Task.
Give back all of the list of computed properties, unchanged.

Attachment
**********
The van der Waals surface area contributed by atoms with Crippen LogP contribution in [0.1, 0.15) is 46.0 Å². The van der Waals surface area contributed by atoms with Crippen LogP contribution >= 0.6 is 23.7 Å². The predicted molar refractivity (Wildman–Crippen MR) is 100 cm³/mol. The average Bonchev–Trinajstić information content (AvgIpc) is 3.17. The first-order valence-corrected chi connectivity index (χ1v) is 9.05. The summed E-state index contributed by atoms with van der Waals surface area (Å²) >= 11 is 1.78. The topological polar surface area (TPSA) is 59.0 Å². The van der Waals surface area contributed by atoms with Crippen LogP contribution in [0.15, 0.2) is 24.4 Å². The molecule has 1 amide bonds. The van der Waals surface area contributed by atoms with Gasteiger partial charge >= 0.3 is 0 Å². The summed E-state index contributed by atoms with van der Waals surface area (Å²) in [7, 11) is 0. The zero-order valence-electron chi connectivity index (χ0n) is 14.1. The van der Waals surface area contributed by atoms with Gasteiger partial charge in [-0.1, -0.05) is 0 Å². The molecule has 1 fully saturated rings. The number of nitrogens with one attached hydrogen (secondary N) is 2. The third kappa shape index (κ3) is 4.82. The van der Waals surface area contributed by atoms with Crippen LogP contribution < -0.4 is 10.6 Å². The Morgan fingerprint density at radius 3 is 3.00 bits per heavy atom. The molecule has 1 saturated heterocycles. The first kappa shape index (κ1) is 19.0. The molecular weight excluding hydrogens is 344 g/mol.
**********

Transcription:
The van der Waals surface area contributed by atoms with Crippen LogP contribution in [0.1, 0.15) is 46.0 Å². The van der Waals surface area contributed by atoms with Crippen LogP contribution >= 0.6 is 23.7 Å². The predicted molar refractivity (Wildman–Crippen MR) is 100 cm³/mol. The average Bonchev–Trinajstić information content (AvgIpc) is 3.17. The first-order valence-corrected chi connectivity index (χ1v) is 9.05. The summed E-state index contributed by atoms with van der Waals surface area (Å²) >= 11 is 1.78. The topological polar surface area (TPSA) is 59.0 Å². The van der Waals surface area contributed by atoms with Crippen LogP contribution in [0.15, 0.2) is 24.4 Å². The molecule has 1 amide bonds. The van der Waals surface area contributed by atoms with Gasteiger partial charge >= 0.3 is 0 Å². The summed E-state index contributed by atoms with van der Waals surface area (Å²) in [7, 11) is 0. The zero-order valence-electron chi connectivity index (χ0n) is 14.1. The van der Waals surface area contributed by atoms with Gasteiger partial charge in [-0.1, -0.05) is 0 Å². The molecule has 1 fully saturated rings. The number of nitrogens with one attached hydrogen (secondary N) is 2. The third kappa shape index (κ3) is 4.82. The van der Waals surface area contributed by atoms with Crippen LogP contribution < -0.4 is 10.6 Å². The Morgan fingerprint density at radius 3 is 3.00 bits per heavy atom. The molecule has 1 saturated heterocycles. The first kappa shape index (κ1) is 19.0. The molecular weight excluding hydrogens is 344 g/mol.